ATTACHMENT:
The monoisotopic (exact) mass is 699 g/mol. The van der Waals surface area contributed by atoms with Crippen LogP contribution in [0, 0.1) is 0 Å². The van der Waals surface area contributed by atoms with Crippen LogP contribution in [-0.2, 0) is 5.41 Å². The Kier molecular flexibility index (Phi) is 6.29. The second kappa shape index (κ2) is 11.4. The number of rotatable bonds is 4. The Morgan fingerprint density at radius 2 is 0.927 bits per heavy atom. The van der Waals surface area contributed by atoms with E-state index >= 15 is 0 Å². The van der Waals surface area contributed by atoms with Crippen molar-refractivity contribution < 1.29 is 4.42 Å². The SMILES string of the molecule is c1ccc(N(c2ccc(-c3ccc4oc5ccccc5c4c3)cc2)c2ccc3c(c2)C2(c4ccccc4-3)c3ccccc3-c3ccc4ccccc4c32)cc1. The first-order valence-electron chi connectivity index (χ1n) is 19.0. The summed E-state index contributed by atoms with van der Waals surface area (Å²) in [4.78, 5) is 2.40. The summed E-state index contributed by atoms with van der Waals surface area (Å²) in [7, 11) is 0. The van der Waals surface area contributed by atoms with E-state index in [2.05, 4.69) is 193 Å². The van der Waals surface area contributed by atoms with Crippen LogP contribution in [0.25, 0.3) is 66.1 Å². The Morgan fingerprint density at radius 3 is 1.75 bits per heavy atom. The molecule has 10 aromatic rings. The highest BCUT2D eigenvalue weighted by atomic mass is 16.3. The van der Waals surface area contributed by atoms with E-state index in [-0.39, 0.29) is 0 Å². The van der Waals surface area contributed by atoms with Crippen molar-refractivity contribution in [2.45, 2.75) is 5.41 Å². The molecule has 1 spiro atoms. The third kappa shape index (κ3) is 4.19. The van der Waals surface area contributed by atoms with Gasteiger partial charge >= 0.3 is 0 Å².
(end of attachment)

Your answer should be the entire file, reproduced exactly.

The monoisotopic (exact) mass is 699 g/mol. The van der Waals surface area contributed by atoms with Crippen LogP contribution in [0, 0.1) is 0 Å². The van der Waals surface area contributed by atoms with Crippen LogP contribution in [-0.2, 0) is 5.41 Å². The Kier molecular flexibility index (Phi) is 6.29. The second kappa shape index (κ2) is 11.4. The number of rotatable bonds is 4. The Morgan fingerprint density at radius 2 is 0.927 bits per heavy atom. The van der Waals surface area contributed by atoms with E-state index >= 15 is 0 Å². The van der Waals surface area contributed by atoms with Crippen molar-refractivity contribution < 1.29 is 4.42 Å². The SMILES string of the molecule is c1ccc(N(c2ccc(-c3ccc4oc5ccccc5c4c3)cc2)c2ccc3c(c2)C2(c4ccccc4-3)c3ccccc3-c3ccc4ccccc4c32)cc1. The first-order valence-electron chi connectivity index (χ1n) is 19.0. The summed E-state index contributed by atoms with van der Waals surface area (Å²) in [4.78, 5) is 2.40. The summed E-state index contributed by atoms with van der Waals surface area (Å²) in [7, 11) is 0. The van der Waals surface area contributed by atoms with E-state index in [2.05, 4.69) is 193 Å². The van der Waals surface area contributed by atoms with Crippen LogP contribution in [0.25, 0.3) is 66.1 Å². The Morgan fingerprint density at radius 3 is 1.75 bits per heavy atom. The molecule has 10 aromatic rings. The highest BCUT2D eigenvalue weighted by atomic mass is 16.3. The van der Waals surface area contributed by atoms with E-state index in [-0.39, 0.29) is 0 Å². The van der Waals surface area contributed by atoms with Crippen molar-refractivity contribution in [2.45, 2.75) is 5.41 Å². The molecule has 1 spiro atoms. The third kappa shape index (κ3) is 4.19. The van der Waals surface area contributed by atoms with Gasteiger partial charge >= 0.3 is 0 Å².